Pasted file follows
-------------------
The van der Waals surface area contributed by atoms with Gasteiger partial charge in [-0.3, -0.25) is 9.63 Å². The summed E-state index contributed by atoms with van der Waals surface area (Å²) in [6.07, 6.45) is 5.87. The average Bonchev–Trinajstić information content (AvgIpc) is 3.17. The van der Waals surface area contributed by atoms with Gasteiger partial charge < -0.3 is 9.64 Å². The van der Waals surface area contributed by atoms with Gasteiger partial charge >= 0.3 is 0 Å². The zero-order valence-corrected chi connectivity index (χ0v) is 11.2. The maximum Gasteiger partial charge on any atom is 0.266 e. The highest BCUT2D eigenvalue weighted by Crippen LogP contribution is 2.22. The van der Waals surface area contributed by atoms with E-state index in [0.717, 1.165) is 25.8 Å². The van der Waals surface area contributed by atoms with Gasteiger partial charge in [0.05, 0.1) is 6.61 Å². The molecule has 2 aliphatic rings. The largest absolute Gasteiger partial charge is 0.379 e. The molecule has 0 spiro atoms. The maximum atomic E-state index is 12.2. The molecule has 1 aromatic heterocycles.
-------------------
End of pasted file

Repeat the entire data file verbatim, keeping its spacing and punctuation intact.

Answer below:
The van der Waals surface area contributed by atoms with Gasteiger partial charge in [-0.3, -0.25) is 9.63 Å². The summed E-state index contributed by atoms with van der Waals surface area (Å²) in [6.07, 6.45) is 5.87. The average Bonchev–Trinajstić information content (AvgIpc) is 3.17. The van der Waals surface area contributed by atoms with Gasteiger partial charge < -0.3 is 9.64 Å². The van der Waals surface area contributed by atoms with Gasteiger partial charge >= 0.3 is 0 Å². The zero-order valence-corrected chi connectivity index (χ0v) is 11.2. The maximum Gasteiger partial charge on any atom is 0.266 e. The highest BCUT2D eigenvalue weighted by Crippen LogP contribution is 2.22. The van der Waals surface area contributed by atoms with E-state index in [0.717, 1.165) is 25.8 Å². The van der Waals surface area contributed by atoms with Gasteiger partial charge in [0.05, 0.1) is 6.61 Å². The molecule has 2 aliphatic rings. The largest absolute Gasteiger partial charge is 0.379 e. The molecule has 0 spiro atoms. The maximum atomic E-state index is 12.2. The molecule has 1 aromatic heterocycles.